That doesn’t mean we aren’t 100% focussed on what possibilities are afforded by new technology. Take for example EMMR, our new Enhanced Medical Mixed Reality interface. It will use ‘mixed reality’ technology to combine real life, projected holograms and video conferencing, allowing our nurses, clinicians and clients better access to information and services. Holograms sound like something out of Star Trek but our focus really started with the recognition that travel to and from appointments and access to doctors can be really challenging. Once we recognised that problem we explored the space looking at what solutions might be available. Using the latest developments in virtual services we can give people access to face-to-face consultations with their doctor via ‘holoportation’. They can be confident that they are receiving the world’s best health and aged care when they need it, in their own home.

But some challenges aren’t technology challenges at all, they are challenges in the way services are delivered or designed. In our Integrum Aged Care+ solution for example, we provide an inclusive health services for older Australians with chronic health conditions. The major innovation in this space is our approach to ‘wrap around’ care which brings together a dedicated care team including a nurse, doctor, care aides, allied health professionals. The innovations are more about providing more time for the doctor to work with clients and a dedicated case manager, these aren’t technology dependent solutions at all.

Sometimes the solution is more about financing models. For example, in NSW Silver Chain, in partnership with NSW Health, delivers a palliative care service supported by Australia’s first social impact investment in palliative care. This is an outcomes-based payment arrangement where Silver Chain receives payment for services based on our proven ability to reduce hospital usage and allow people who choose to do so to die in their homes.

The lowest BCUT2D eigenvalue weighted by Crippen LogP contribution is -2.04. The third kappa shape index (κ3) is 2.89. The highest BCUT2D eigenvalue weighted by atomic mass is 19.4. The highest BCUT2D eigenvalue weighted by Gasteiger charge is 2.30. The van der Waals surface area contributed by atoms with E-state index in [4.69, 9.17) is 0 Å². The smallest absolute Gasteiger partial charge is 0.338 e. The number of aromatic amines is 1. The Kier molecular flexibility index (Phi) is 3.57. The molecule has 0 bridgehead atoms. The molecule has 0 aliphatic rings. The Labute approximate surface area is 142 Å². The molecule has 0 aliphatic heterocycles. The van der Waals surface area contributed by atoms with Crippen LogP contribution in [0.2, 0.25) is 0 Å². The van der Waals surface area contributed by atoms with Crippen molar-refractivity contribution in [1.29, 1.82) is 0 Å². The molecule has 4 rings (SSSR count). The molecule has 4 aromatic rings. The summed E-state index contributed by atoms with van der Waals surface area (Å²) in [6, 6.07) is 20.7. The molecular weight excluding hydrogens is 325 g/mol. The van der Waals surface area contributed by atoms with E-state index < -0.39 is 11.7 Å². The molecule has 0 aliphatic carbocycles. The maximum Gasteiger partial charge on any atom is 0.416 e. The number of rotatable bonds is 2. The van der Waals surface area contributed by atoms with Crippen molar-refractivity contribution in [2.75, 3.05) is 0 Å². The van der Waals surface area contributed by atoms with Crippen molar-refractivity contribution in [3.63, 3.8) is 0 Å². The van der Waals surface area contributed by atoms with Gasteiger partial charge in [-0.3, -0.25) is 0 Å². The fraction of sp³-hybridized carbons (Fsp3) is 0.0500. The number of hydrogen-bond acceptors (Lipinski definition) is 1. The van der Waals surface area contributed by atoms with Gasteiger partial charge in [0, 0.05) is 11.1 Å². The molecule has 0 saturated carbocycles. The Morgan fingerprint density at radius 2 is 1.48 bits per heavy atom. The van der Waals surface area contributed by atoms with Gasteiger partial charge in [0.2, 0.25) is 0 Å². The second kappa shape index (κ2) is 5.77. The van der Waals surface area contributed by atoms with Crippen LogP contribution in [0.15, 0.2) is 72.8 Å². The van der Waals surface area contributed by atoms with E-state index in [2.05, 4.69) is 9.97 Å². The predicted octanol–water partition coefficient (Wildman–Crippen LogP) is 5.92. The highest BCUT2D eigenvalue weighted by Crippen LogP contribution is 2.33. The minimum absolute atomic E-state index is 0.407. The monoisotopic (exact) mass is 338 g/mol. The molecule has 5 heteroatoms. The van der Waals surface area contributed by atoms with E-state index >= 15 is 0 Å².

What are new technologies that Silver Chain is looking to integrate?

We’re always looking to integrate new technologies, but as I mentioned we try not to go technology first. We are not looking for the latest piece of technology and how do we get that into someone’s life. The real question we are asking is, what are the challenges that people are experiencing? What needs do they have? What will help them feel that they could be in control of their health, in control of their experience, and able to stay at home? If that is a technology solution then that is fabulous, if that’s a new service or new product then that is what we will do. If that is looking at influencing the policy environment then we’ll do that too.

I think that’s where organisations get caught up and they get very excited about having this new product development pipeline or technology development pipeline rather than starting with the problem we are trying to solve. What is the value that people are looking for from us? Then we can explore whether technology is the right solution, because often there are simple solutions that don’t involve us integrating a whole new technology platform. It might just be about reconfiguring a way we deliver a service or improving the experience for consumers.

About Benjamin

Benjamin has worked with a variety of social purpose businesses to achieve transformative growth and impact across Australia. Today, he leads strategic growth for Silver Chain Group, a national leader in the provision of in-home health and age care services. Prior to this he was the Chief Innovation and Development Officer for Ability Centre Australasia, one of Western Australia’s largest disability charities. Benjamin has an MBA with Distinction from the University of Western Australia, is a Tracey Horton Scholar, Associate Fellow of the Australian Institute of Management and Foundation Member of the Social Impact Measurement Network of Australia.

Hear more from Benjamin at the Financial Sustainability in Aged Care Conference, 21st & 22nd November 2018, Sydney.



Submitted by Ash Natesh

Ash Natesh

Ash is the Content Marketer at Criterion Conferences. Writing and sourcing content is all part of her day to day routine. She can’t stop drinking coffee, other than coffee her interests lie in Music, long walks amidst the mountains, Dance, Anime, Science Fiction and all things nerdy!